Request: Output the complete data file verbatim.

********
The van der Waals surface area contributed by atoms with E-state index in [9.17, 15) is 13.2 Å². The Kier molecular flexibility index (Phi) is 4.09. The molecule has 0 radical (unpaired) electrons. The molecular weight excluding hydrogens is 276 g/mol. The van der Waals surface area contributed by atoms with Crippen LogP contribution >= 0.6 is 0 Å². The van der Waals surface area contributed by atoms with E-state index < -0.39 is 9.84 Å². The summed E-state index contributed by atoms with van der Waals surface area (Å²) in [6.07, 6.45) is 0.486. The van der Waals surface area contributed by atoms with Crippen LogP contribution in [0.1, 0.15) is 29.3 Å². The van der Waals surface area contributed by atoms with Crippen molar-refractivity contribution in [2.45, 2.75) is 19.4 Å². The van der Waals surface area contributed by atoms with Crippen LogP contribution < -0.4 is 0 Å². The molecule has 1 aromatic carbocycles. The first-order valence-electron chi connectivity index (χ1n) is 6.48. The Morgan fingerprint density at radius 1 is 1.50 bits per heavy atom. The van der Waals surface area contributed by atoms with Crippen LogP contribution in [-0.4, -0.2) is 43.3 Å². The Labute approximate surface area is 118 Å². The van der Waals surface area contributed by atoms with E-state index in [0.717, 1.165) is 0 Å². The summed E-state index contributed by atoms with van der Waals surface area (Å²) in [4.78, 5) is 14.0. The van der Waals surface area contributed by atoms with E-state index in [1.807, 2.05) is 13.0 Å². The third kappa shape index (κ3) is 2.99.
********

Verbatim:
The van der Waals surface area contributed by atoms with E-state index in [9.17, 15) is 13.2 Å². The Kier molecular flexibility index (Phi) is 4.09. The molecule has 0 radical (unpaired) electrons. The molecular weight excluding hydrogens is 276 g/mol. The van der Waals surface area contributed by atoms with Crippen LogP contribution >= 0.6 is 0 Å². The van der Waals surface area contributed by atoms with E-state index < -0.39 is 9.84 Å². The summed E-state index contributed by atoms with van der Waals surface area (Å²) in [6.07, 6.45) is 0.486. The van der Waals surface area contributed by atoms with Crippen LogP contribution in [0.1, 0.15) is 29.3 Å². The van der Waals surface area contributed by atoms with Crippen molar-refractivity contribution in [2.45, 2.75) is 19.4 Å². The van der Waals surface area contributed by atoms with Crippen LogP contribution < -0.4 is 0 Å². The molecule has 1 aromatic carbocycles. The first-order valence-electron chi connectivity index (χ1n) is 6.48. The Morgan fingerprint density at radius 1 is 1.50 bits per heavy atom. The van der Waals surface area contributed by atoms with Crippen LogP contribution in [-0.4, -0.2) is 43.3 Å². The Labute approximate surface area is 118 Å². The van der Waals surface area contributed by atoms with E-state index in [0.717, 1.165) is 0 Å². The summed E-state index contributed by atoms with van der Waals surface area (Å²) in [4.78, 5) is 14.0. The van der Waals surface area contributed by atoms with E-state index in [1.807, 2.05) is 13.0 Å². The third kappa shape index (κ3) is 2.99.